According to Courtney Creenan-Chorley, AIA, project architect at CJS Architects, protecting these buildings is of great cultural importance.
“There is the reason to provide protections from a heritage point of view: once we lose a historic building, they are rarely the same being recreated,” says Creenan-Chorley. “There is reason to protect them from a sustainability point of view: existing buildings have so much inherent energy in them that to protect and to reuse them has less of a carbon footprint than tearing down and starting anew.”
Creenan-Chorley, daughter of Tim Creenan, says that a close collaboration between integrators, architects and owners of historic structures is important for more effective systems.
“Fire protection systems need to be understandable by the people who are going to use them every day. The training of those individuals is equally as important,” says Creenan-Chorley. “Owners of historic structures should carefully assess their situation and determine what level of protection makes the most sense while working to bring their historic building as close to modern standards as possible.”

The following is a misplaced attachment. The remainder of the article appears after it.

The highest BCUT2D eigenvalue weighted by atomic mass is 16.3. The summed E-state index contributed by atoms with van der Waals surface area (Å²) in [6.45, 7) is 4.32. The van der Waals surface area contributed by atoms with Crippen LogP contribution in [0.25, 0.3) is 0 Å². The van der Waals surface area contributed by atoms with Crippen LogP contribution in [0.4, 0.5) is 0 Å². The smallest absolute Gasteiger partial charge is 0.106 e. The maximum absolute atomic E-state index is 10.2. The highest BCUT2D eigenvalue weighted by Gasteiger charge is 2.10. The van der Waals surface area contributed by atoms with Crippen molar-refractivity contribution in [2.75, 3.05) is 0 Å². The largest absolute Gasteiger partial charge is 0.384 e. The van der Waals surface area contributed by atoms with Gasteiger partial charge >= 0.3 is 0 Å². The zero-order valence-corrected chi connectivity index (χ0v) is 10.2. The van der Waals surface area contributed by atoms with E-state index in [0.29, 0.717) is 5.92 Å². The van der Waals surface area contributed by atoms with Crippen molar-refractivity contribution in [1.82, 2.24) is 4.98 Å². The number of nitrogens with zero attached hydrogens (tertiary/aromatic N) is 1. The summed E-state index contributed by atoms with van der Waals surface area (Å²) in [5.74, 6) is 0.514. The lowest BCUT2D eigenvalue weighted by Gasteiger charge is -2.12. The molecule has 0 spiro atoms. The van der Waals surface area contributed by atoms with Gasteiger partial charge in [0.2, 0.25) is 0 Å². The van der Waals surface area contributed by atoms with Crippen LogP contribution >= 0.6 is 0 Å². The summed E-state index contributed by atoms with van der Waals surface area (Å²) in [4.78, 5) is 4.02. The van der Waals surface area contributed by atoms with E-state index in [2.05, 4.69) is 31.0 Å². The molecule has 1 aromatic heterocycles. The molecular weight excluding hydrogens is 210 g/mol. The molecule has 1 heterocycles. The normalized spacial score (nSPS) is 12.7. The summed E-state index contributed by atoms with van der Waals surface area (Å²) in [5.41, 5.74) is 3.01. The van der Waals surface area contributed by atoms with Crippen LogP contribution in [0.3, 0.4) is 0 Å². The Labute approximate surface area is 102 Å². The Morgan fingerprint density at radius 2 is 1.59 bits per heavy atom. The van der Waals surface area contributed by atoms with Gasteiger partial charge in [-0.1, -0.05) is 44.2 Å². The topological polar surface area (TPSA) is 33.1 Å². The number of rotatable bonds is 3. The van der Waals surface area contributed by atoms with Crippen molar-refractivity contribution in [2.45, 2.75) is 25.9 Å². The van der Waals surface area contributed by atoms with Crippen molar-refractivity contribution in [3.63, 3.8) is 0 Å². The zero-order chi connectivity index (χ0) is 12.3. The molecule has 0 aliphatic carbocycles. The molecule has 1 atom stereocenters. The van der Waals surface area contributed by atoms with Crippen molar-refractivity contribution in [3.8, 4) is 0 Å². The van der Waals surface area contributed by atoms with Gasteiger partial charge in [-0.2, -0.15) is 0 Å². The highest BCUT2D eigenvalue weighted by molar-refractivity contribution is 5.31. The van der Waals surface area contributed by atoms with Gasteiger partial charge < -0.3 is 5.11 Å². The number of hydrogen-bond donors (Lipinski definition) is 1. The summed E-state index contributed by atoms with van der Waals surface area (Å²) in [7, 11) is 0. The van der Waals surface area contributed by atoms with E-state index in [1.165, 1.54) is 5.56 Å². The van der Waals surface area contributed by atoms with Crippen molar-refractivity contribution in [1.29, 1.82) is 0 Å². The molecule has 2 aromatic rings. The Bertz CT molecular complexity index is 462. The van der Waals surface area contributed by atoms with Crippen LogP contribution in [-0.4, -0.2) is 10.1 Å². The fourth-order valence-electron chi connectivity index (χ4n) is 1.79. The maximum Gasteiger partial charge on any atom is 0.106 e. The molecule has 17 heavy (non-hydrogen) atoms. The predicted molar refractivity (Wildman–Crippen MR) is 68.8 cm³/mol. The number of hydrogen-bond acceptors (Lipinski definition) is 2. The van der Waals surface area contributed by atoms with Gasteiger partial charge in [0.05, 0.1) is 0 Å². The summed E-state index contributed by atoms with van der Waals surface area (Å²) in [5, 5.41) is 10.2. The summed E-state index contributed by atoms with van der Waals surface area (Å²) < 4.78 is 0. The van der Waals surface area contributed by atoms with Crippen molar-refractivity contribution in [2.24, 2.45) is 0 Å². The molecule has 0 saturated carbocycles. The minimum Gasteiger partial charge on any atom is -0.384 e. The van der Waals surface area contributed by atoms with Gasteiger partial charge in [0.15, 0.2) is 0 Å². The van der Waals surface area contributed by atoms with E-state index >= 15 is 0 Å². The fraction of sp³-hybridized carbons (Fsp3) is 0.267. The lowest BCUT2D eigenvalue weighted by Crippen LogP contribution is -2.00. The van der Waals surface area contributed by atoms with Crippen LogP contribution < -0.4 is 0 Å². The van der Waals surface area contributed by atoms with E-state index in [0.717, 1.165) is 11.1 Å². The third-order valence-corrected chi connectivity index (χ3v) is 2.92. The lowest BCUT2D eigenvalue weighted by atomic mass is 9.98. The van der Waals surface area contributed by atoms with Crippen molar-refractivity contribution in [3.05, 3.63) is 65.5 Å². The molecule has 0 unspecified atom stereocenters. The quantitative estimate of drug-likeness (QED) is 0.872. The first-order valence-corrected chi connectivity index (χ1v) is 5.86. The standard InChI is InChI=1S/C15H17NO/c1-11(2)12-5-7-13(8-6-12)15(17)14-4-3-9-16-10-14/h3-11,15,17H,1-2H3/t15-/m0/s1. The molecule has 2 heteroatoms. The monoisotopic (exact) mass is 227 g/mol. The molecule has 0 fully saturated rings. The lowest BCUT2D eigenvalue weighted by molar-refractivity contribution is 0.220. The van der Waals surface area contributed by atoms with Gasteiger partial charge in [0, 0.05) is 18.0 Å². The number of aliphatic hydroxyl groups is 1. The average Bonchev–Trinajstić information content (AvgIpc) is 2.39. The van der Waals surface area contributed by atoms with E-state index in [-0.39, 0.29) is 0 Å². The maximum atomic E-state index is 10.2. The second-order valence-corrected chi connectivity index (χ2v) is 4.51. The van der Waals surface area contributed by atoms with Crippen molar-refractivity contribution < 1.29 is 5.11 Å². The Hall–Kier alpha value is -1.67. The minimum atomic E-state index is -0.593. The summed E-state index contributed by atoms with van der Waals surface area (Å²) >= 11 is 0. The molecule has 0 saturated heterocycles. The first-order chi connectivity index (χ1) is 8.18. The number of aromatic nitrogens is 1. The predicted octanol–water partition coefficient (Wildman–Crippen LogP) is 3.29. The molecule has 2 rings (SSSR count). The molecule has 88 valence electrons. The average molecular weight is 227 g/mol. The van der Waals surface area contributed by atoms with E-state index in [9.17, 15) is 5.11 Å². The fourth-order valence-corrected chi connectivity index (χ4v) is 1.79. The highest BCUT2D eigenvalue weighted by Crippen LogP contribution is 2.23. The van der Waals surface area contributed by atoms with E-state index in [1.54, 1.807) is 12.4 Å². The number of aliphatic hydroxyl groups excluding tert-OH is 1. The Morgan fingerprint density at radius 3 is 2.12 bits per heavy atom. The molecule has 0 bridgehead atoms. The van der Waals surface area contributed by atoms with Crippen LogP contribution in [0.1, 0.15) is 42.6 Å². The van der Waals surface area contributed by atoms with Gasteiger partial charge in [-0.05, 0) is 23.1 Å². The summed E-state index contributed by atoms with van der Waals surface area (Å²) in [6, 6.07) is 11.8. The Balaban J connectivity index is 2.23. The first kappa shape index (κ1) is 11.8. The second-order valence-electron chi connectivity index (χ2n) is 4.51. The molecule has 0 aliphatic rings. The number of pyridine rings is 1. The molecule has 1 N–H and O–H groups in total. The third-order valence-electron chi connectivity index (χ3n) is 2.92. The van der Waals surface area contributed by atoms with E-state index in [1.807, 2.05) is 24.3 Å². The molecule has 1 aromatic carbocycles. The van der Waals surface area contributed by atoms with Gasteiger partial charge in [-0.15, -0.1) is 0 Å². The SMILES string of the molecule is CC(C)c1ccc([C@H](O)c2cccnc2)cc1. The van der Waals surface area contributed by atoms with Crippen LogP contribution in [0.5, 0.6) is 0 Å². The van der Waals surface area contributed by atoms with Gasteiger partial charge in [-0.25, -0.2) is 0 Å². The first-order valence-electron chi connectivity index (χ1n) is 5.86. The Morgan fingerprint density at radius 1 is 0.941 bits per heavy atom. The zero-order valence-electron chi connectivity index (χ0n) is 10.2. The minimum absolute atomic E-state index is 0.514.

There are possible improvements all the way from product design to monitoring that could benefit these historic buildings with such great cultural significance, according to Creenan-Chorley.
“A close collaboration during the design process is always key. Many times in historic buildings there are existing finishes and significant character defining features that cannot be impacted visually by new building systems,” says Creenan-Chorley. “More important is for suppliers and installers to be as educated about a building’s significance and why the fire protection system is designed the way it is. If everyone is on board for how to conceal the fire protection that respects the historic character of the building, things go quite smoothly. The design of devices can always be improved from an architect’s point of view.”
Article by Steven Calhoun at ESA